• Cultural Calendar
The Emancipation Proclamation: Beyond Proclamation to Reality

On January 1, 1863, President Abraham Lincoln issued the Emancipation Proclamation, which is still incorrectly assumed by many to be the moment that freed all U.S. enslaved people. The truth is much more complicated.

Unfortunately, in reality, the Emancipation Proclamation did not free all of those enslaved, but only those living in states in actual rebellion. It did not apply to slavery in the border states, nor to Confederate states that had already been taken under the control of the Union. It was also dependent on the Union achieving military victory in the Civil War, so that hundreds of thousands of enslaved people in Southern states continued to suffer under slavery just as before.

For Black citizens, the Emancipation Proclamation turned the Civil War into a personal fight for their own lives, liberties, and freedoms. By the end of the war, over 200,000 Black soldiers and sailors had joined the fight in the U.S. Army and Navy, spreading news of the Proclamation along the way as they fought their way against the Confederacy into the South, even as they also helped many enslaved people to escape behind Union lines as they did so.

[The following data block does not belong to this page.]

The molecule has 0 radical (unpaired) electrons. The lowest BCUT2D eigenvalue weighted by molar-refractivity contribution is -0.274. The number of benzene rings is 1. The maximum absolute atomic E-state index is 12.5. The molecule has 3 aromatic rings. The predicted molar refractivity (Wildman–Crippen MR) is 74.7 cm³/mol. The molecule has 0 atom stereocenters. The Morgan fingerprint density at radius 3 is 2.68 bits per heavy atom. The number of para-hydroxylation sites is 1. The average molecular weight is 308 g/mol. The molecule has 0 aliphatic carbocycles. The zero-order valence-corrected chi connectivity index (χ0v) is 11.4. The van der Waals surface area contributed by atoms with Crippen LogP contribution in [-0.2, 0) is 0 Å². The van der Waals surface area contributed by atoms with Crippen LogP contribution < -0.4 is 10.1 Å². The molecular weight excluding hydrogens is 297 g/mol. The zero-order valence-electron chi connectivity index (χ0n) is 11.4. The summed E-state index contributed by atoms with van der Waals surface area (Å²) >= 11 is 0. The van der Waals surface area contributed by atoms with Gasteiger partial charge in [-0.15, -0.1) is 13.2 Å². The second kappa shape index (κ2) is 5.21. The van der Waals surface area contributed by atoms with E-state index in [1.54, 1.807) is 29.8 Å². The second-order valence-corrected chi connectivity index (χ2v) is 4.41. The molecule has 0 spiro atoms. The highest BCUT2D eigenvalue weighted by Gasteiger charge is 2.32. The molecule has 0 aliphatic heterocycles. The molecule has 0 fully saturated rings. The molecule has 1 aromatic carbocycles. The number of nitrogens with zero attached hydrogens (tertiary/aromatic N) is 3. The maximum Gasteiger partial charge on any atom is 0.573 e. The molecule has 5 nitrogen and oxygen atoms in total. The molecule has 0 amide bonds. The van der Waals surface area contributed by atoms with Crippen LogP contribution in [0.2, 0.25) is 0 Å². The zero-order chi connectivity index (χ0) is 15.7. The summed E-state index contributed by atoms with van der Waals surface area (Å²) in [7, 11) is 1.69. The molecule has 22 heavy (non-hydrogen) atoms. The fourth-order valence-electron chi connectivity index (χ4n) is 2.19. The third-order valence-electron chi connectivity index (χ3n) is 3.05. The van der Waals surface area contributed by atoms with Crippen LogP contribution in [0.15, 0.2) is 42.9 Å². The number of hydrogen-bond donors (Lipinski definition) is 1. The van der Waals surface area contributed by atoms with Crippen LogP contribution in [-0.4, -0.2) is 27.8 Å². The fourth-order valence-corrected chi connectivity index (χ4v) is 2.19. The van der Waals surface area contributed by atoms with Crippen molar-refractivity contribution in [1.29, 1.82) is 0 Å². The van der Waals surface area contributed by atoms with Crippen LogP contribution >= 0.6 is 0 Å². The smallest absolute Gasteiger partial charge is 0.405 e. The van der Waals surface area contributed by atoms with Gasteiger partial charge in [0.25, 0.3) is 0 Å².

Learn more about the Emancipation Proclamation (and its ties to Juneteenth) 



Striving for a Better World with the International Day of Peace

Created by the United Nations in 1981, the International Day of Peace takes place on September 21. The 2023 theme is “Actions for Peace: Our Ambition for the #GlobalGoals.” It’s a call to action that recognizes humanity’s individual and collective responsibility to foster peace, which contributes to the realization of the Sustainable Development Goals (SDGs) which would create a culture of peace for all.

Read More about Striving for a Better World with the International Day of Peace
Slavery Remembrance Day

Created by UNESCO to memorialize the horrors of the transatlantic slave trade, Slavery Remembrance Day, also known as International Day for the Remembrance of the Slave Trade and its Abolition, is observed on August 23 worldwide. Upon this day, it's important that we remember that this observance is not only a reminder of the horrors of slavery as we honor its victims—it's also about our dedication across the globe to ensure that slavery, and the racism that caused it, is abolished once and for all.

Read More about Slavery Remembrance Day
Buffalo Soldiers’ Day

Commemorating the formation of the first Army regiments to include Black Soldiers, Buffalo Soldiers' Day is celebrated annually on July 28, honoring the courageous achievements of over 180,000 Black soldiers, many of whom were enslaved people, who fought bravely with the Union during the Civil War.

Read More about Buffalo Soldiers’ Day